“This validation process is absolutely crucial in helping refine the product and better understand what customers really need, what they want, and what they will pay for. Developers often forget to consider the user interface and how customers need or want to  interact with your product. Getting this process right at the start can also help you plan new product development, for future-proofing and maintaining your competitive edge” adds Emma Fadlon, “so it’s important to plan well to help you get the most out of this valuable customer and end-user interaction. Think carefully about what you need to find out and what questions to ask to get you there. And make sure you are asking the right people – not just the end user, but also others who may interact with the product, and the people responsible for signing off the purchase”.

But first, you need your MVP – and what does that look like? Fadlon counsels the following components of a good MVP. It should:

  • Be easy for the customer to visualise – use demos whenever possible
  • Look, feel and behave as much as possible like the final product
  • Be easy to modify as you get feedback from early adopters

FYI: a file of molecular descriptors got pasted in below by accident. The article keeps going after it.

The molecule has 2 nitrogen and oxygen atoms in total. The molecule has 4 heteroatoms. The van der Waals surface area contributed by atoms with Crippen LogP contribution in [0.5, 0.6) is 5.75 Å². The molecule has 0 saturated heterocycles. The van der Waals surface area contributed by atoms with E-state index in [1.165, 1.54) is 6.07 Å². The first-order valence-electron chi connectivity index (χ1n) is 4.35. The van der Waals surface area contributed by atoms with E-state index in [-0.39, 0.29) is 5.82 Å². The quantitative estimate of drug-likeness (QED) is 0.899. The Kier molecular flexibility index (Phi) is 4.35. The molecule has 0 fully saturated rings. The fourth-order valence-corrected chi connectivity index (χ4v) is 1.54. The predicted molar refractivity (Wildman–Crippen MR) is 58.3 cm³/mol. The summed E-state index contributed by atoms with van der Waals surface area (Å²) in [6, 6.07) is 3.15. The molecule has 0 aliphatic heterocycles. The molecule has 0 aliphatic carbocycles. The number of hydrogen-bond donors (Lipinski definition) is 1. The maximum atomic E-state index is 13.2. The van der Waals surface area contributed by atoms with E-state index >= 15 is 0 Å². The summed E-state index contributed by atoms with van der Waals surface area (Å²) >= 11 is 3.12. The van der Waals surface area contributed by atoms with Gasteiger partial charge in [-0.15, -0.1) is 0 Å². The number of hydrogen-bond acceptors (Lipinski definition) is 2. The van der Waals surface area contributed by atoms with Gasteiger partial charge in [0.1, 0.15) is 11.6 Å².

• Use real data or data sets that are relevant to the end user.

Now in its third year, CyberASAP has seen 20 projects through their MVPs, sharing valuable experience about how to get the most out of this critically important development phase.

Customer feedback is invaluable. Using a template to record findings and feeding this back into the development process are essential. Emma Fadlon recommends the tried and tested formula of AIDA (using your demonstration to generate Attention, Interest, Desire, Action) to structure the questions and on-going validation; and using a simple ‘in-bound’ marketing approach to get the most value, asking open questions such as:

  • How might this solution/product help solve the problem you are facing?
  • What are the key values of this solution/product?
  • Why would you not want to use this product/solution?
  • What would you want us to change about our MVP (ie. which features are lacking/which are superfluous?)

Robin Kennedy adds “Think about how you might get commitment to an action – signing up for beta testing, or even a purchase. Don’t be shy – ask them how much they will pay!”

As our teams progress through CyberASAP, designed to commercialise academic ideas in the cyber security space, they will be plotting successful MVPs, guided by the experienced team at the Knowledge Transfer Network whose advice here is applicable to any company taking a new product to market.

Register your interest and find out more about the CyberASAP programme here.

* CyberASAP exists to help provide university teams with the necessary expertise and support to convert their academic ideas into commercial products and services in the cyber security landscape. Funded by the UK Government Department for Digital, Culture, Media and Sport (DCMS) in partnership with Innovate UK and the Knowledge Transfer Network (KTN), CyberASAP is now in its third year.